Explaining the Three Types of Superchargers

Explaining the Three Types of Superchargers

If you’re looking to boost your horsepower, perhaps the most effective modification you could ever make is to add a supercharger to it. A supercharger uses one of a few different methods to force extra air into the cylinders of your engine. This allows your engine to add extra fuel to the mixture, creating a bigger explosion, which means more horsepower to your wheels.

While superchargers can be found for many different makes and models, choosing the right type of supercharger for your needs is extremely important. If you’re looking to dominate the drag strip, you’ll probably want a different type of supercharger than one designed to give you an extra boost in your off-road crawling power. Different types of superchargers have different pros and cons, and on this blog we’ll explain them along with the differences between the different types of superchargers so you can make a better-educated purchasing decision when upgrading your car.

Centrifugal Superchargers

Centrifugal superchargers are one of the most user-friendly types of supercharger you can buy. Many people often confuse them for turbochargers because of their small size and seashell-like design. However, unlike a turbocharger which uses the exhaust to spin an impeller motor, a centrifugal supercharger uses a belt driving by the crank pulley.

The benefits to this type of supercharger are numerous: you have a lot of flexibility for power adjustments, and tuning your car to make the most of them often isn’t all that difficult. They have lower discharge temperatures, which are healthier for your engine and make them generally more reliable than other types of superchargers. However, they also generally don’t have as much power at lower RPM levels, so your “off-the-line” speed may be impacted unless you’re able to rev your engine while waiting for the green light.

Roots Superchargers

The Roots-type supercharger is named after the Roots brothers, who first used this design back in the 1880s as an air conveyor to send fresh air down mine shafts. Unlike a centrifugal supercharger which compresses air in the chamber and then forces it into the engine cylinders, the roots-type supercharger acts as more of an air pump. As a result, you get almost instant horsepower gains from even the slightest crack of the throttle, and that power will hold all the way through to the top of the RPM range. They also look awesome coming out of the top of your engine, which is why so many hot rods and classic high-performance cars choose them.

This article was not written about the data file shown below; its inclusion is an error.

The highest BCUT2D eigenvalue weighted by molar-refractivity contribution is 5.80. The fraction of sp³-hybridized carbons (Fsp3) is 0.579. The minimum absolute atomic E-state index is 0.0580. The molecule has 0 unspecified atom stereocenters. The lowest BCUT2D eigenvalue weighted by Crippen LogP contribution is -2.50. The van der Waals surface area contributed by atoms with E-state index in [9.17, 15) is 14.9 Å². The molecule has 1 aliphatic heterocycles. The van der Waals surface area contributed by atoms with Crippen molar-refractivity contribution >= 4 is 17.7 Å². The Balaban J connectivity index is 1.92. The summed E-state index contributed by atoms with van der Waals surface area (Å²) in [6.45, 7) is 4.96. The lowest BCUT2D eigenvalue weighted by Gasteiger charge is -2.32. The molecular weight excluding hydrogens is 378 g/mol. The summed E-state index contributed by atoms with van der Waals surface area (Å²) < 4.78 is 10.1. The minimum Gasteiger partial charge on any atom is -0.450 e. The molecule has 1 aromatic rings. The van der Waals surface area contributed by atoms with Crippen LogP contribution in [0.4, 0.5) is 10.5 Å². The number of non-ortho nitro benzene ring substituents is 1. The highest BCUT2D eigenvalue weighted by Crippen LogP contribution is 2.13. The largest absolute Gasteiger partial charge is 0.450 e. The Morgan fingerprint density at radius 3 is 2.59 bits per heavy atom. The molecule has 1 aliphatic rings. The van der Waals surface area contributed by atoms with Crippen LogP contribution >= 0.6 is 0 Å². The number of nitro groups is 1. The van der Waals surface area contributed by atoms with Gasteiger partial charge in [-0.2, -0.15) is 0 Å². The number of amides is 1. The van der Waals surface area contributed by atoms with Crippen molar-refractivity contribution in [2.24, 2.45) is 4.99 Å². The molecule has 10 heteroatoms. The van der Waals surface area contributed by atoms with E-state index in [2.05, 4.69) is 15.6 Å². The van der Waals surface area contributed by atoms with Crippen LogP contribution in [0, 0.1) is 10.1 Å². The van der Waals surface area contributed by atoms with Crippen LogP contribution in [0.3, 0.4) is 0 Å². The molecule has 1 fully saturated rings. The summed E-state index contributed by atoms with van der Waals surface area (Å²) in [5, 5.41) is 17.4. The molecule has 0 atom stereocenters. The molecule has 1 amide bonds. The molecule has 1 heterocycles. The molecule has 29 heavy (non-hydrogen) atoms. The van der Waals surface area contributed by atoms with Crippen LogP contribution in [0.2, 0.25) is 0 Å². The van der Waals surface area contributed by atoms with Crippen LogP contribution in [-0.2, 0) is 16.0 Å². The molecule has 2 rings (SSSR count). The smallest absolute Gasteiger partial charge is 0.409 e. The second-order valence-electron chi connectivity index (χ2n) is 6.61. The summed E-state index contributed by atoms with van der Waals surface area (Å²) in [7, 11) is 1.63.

However, while they’re revered for their power boost numbers and aggressive styling, they’re not the most budget-friendly and they can be extremely complicated, which means their installation times are long, and they’re not as consistent as a centrifugal charger. Generally, Roots-type superchargers have higher discharge temperatures, which means your engine cooling needs to be top-notch in order to safely run one. They’re an ideal choice for drag racing, but if you’re looking to upgrade your lap-track car, you might want to consider a different option.

Screw Superchargers

The design for the first screw-type supercharger was derived from a Roots-type unit, but simplified and vastly improved for general street use. Screw-type superchargers get their name from what you find on the inside: rather than an air pump that forces air into the cylinders, these superchargers compress the air in a twin-screw design. This clever design creates positive air pressure as it moves between the screws, creating the boost that gives you extra horsepower, but without the added heat that’s the ultimate downside to a Roots-type unit.

Because these units have a consistent horsepower boost, particularly in your engine’s low RPM levels, they’re extremely popular for a number of different applications, including general street use and even high-torque applications like towing and off-road work. This makes them a popular modification for larger work trucks that need a ton of horsepower, rock-crawlers. However, they have a fairly flat powerband which doesn’t grow as your engine revs higher and higher, ultimately leading to a reduced boost towards the top of your rev range. Combine this with long installation times and higher costs, and you have a modification that has a fairly specific niche in the market.

Interested in boosting your horsepower by supercharging your engine? Call HP Motorsports today at (281) 231-9950 to request an estimate or speak with one of our Houston high performance auto experts!
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